By: Agnes Gomillion
Release Date: June 18, 2019
Publisher: Titan Books
Received From: Publisher
(All reviews are our own, honest opinions.)
Agnes Gomillion’s debut novel The Record Keeper is a book that examines race relations both past and present in a near-future dystopian North America. The third world war began with a computer virus that decimated technology and ended with the world cold and empty, the people heavily divided. Now, the Kongo people are tasked with cultivating crops for the rest of humanity, or what is left of it.
Arika Cobane is a member of the elite amongst the Kongo. At seventeen she is weeks away from graduating and taking her place far away from the fields. But a new student, Hosea Khan, arrives and with him come the sort of ideas and dreams Arika stamped out when she was just a child and the brutalities of the world became apparent.
The Record Keeper is an ambitious first novel. The future world that is it’s setting is a cold, harsh one. While the war was 170 years ago, it’s effects are still felt. The setting is fully realized – it has a history and carefully balanced politics. Yet, for all the vastness of the world, it retains a closed off, claustrophobic feel. Even when Arika doesn’t necessarily feel trapped within the walls of the school, it is palpable to the reader.
The cast is made up of quite a number of supporting characters. These include Arika’s schoolmates, teachers, members of the working class, rebels, and politicians. Allegiances and enemies are rather clear cut. Characters are memorable, with many standing for something greater than themselves.
However, I found myself often frustrated with Arika, our main character. For the majority of the first 150 pages or so she was extremely passive. Story beats happened around her, with Arika sticking stubbornly to doctrine despite her own misgivings. I appreciate this as a literary tactic—it makes perfect sense and is in line with her character as to why Arika was like this. Yet, I found myself growing frustrated with Arika, especially as most of the other characters were stronger in belief.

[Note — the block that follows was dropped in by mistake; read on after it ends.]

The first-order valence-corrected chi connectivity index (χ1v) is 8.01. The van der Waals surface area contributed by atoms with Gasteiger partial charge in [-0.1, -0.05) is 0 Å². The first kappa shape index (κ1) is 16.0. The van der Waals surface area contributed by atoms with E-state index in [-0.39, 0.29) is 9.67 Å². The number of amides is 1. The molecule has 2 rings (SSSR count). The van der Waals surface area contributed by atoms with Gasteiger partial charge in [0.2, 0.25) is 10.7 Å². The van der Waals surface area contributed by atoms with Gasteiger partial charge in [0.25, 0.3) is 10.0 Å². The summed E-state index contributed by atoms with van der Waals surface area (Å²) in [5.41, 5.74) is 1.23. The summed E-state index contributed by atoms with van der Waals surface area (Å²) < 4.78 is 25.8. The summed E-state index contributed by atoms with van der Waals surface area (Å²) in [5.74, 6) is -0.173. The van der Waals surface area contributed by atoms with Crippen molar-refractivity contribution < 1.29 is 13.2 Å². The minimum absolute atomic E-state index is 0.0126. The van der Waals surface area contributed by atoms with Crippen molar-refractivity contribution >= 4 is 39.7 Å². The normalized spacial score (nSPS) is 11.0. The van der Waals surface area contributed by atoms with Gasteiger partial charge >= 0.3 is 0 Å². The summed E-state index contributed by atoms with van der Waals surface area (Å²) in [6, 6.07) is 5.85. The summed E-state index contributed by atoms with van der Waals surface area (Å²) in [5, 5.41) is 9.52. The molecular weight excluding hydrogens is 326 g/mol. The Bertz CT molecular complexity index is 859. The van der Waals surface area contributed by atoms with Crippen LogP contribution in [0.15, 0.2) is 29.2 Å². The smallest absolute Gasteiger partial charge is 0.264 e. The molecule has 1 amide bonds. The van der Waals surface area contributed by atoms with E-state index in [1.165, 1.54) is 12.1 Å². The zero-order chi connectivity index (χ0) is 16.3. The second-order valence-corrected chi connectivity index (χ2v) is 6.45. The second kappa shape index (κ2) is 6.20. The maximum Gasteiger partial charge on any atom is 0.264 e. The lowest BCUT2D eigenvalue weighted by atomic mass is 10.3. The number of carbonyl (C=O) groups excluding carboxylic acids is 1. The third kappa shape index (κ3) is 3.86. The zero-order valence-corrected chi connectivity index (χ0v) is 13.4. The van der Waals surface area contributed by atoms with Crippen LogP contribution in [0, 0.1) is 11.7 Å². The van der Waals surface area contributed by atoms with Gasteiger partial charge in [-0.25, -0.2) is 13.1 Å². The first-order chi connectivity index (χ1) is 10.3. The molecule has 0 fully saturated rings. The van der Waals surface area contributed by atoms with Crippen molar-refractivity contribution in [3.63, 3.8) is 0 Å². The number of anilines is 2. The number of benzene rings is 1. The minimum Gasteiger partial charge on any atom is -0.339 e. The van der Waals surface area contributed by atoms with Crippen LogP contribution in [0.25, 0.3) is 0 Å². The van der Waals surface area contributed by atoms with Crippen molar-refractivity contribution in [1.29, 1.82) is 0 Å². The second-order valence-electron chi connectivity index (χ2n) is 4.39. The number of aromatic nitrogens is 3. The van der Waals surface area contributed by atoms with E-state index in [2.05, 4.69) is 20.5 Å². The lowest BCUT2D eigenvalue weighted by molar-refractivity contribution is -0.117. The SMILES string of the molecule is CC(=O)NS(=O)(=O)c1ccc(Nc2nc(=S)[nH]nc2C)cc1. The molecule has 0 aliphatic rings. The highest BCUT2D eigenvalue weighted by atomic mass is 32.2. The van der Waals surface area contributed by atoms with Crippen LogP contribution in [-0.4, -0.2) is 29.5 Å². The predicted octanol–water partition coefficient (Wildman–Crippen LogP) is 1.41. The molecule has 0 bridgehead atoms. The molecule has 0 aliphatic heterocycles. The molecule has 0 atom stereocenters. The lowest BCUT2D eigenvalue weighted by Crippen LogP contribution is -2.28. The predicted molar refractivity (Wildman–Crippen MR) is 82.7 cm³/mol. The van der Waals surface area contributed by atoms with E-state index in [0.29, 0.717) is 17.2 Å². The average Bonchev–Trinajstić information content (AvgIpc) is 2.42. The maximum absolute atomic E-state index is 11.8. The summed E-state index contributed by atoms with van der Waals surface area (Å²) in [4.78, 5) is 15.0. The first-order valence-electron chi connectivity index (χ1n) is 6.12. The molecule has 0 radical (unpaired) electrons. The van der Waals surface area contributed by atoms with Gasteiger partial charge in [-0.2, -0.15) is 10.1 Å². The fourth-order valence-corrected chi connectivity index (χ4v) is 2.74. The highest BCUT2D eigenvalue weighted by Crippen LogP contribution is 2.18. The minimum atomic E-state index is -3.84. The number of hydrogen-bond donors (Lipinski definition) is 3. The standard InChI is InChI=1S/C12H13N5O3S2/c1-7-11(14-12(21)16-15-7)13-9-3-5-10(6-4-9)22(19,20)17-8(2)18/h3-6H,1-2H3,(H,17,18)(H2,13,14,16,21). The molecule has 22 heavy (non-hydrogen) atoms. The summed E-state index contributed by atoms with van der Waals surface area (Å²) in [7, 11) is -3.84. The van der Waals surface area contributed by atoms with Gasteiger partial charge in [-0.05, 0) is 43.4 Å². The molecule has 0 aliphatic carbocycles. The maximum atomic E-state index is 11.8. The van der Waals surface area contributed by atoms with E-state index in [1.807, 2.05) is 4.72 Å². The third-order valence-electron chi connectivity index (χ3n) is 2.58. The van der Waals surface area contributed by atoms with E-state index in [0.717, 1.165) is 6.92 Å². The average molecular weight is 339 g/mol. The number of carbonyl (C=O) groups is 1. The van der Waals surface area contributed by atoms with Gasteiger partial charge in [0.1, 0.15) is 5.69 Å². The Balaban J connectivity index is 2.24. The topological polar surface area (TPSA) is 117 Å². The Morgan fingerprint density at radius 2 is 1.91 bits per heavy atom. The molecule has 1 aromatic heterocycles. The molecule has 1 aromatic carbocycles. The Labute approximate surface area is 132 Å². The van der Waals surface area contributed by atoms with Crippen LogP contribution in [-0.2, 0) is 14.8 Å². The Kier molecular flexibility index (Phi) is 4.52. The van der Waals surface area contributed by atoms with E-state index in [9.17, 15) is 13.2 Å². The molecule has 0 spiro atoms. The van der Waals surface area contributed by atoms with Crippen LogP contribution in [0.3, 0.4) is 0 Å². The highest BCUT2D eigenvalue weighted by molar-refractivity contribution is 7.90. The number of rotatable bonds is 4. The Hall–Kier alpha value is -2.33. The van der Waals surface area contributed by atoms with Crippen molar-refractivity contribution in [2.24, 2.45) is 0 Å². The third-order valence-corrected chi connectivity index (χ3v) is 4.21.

The pacing is a slow look over the course of a couple of weeks of Arika’s life. In a lot of ways this is a slice of life story set right on the cusp of a changing world. Even far away from the politics of the Senators change can be felt. Things that normally wouldn’t affect Arika are suddenly right on her doorstep. And, suddenly, she is forced to confront her own past, the doctrine she repeats so often, and how her actions affect others. However, some sections felt a little too slow. Certain conversations with classmates relating the latest news or informing the reader of the history of the world began inching their way towards the info-dump, which did slow down the story.
The ending was rather abrupt. In one sense, it wrapped up the story very nicely with Arika’s character arc finally hitting the right notes. On the other, I wanted to know what happened next. I can’t help but be just a little disappointed that we will not get all of the action I assumed would be within this novel. Still, what this book did it did well.
This book is a great look at race relations and oppressive rule. But it is also a story of fighting for equality, of standing up to oppressors no matter how strong they might be, and, maybe most importantly, a person facing not only the truth of their beliefs but what their beliefs and the fear to stand up for what they believe is right can do to those around them. If you are a fan of dystopian novels The Record Keeper by Agnes Gomillion is a book you will not want to miss.